Water-splitting using electricity would produce less oxygen on the Moon and Mars, compared to Earth, reports a paper published in Nature Communications. The findings may aid our understanding of how future space-faring colonies could use limited resources.
Establishing a human presence on other worlds requires both fuel and breathable air. One method proposed to obtain both is to split water into its elemental gases using electricity; hydrogen to be used as fuel and oxygen to breathe. However, most studies on water-splitting electro-chemistry are performed under Earth gravity conditions. Moreover, research exploring non-Earth gravities typically requires expensive flight maneuvers that only simulate ultra-low gravity.
Beth Lomax, Mark Symes and colleagues performed tests to explore the effects of different gravities on water-splitting using electricity (known as electrolysis). They conducted water-splitting electro-chemistry under reduced gravity conditions by recording electricity currents and gas bubble formation during parabolic flights and also under high-gravity using Earth-based systems. The authors observed that, under gravities resembling the Moon and Mars, 11% less oxygen is produced than on Earth. The authors also found that they could extrapolate the high-gravity data to match the low-gravity flight data, which they suggest is the first time simulations of low-gravity results have been achieved using cheaper, high-gravity setups.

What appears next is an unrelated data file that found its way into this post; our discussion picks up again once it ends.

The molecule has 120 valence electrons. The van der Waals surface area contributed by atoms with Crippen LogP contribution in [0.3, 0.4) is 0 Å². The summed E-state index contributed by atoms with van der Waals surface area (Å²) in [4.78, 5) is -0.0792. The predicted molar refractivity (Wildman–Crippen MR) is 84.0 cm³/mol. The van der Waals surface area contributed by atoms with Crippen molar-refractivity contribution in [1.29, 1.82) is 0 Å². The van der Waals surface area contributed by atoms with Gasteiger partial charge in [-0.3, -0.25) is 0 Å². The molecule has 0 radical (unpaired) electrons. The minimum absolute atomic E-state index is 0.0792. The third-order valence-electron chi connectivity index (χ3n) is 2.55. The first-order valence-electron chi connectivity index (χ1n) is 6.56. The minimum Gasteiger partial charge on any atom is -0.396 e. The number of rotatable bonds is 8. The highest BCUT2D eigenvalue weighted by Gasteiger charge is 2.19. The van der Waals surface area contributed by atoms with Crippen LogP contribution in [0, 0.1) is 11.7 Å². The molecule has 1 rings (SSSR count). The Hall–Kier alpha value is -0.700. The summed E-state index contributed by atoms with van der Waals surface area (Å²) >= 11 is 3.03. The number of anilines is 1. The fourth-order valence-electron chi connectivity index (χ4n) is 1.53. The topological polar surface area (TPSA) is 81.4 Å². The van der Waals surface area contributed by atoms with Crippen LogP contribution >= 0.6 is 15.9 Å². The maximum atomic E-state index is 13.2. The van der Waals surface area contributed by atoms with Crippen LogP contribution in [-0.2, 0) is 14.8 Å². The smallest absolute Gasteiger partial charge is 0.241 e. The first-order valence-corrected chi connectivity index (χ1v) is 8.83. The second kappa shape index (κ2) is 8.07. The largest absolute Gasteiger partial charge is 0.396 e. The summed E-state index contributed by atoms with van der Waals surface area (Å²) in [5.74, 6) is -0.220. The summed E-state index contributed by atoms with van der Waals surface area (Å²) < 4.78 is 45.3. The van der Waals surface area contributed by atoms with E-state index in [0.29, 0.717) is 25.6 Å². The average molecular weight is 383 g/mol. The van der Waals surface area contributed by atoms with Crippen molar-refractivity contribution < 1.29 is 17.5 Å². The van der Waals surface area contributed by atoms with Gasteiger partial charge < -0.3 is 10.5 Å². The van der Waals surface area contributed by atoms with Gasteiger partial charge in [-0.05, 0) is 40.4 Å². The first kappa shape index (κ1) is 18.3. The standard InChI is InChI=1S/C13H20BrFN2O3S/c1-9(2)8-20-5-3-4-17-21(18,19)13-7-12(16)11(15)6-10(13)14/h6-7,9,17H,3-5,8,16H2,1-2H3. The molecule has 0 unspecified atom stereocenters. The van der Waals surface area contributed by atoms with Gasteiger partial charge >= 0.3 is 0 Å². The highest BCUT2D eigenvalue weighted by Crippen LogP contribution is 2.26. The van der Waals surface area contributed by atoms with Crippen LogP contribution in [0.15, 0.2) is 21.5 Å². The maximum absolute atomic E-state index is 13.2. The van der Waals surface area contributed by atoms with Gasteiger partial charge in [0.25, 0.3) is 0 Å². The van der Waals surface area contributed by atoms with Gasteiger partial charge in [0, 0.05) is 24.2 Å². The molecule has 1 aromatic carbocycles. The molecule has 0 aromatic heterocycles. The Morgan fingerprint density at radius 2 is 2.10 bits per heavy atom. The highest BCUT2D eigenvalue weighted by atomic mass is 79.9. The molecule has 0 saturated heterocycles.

The authors suggest their experiments indicate that future research into low-gravity electro-chemistry may be easier to pursue by using cheaper setups instead of costly flight simulations. They conclude that potential future human settlements on the Moon and Mars may need to consider higher energy demands to produce breathable air.
Engineering: Just add water to activate a disposable paper batteryScientific Reports
Planetary science: Origins of one of the oldest martian meteorites identifiedNature Communications
Physics: Beam vibrations used to measure ‘big G’Nature Physics
Biotechnology: Mice cloned from freeze-dried somatic cellsNature Communications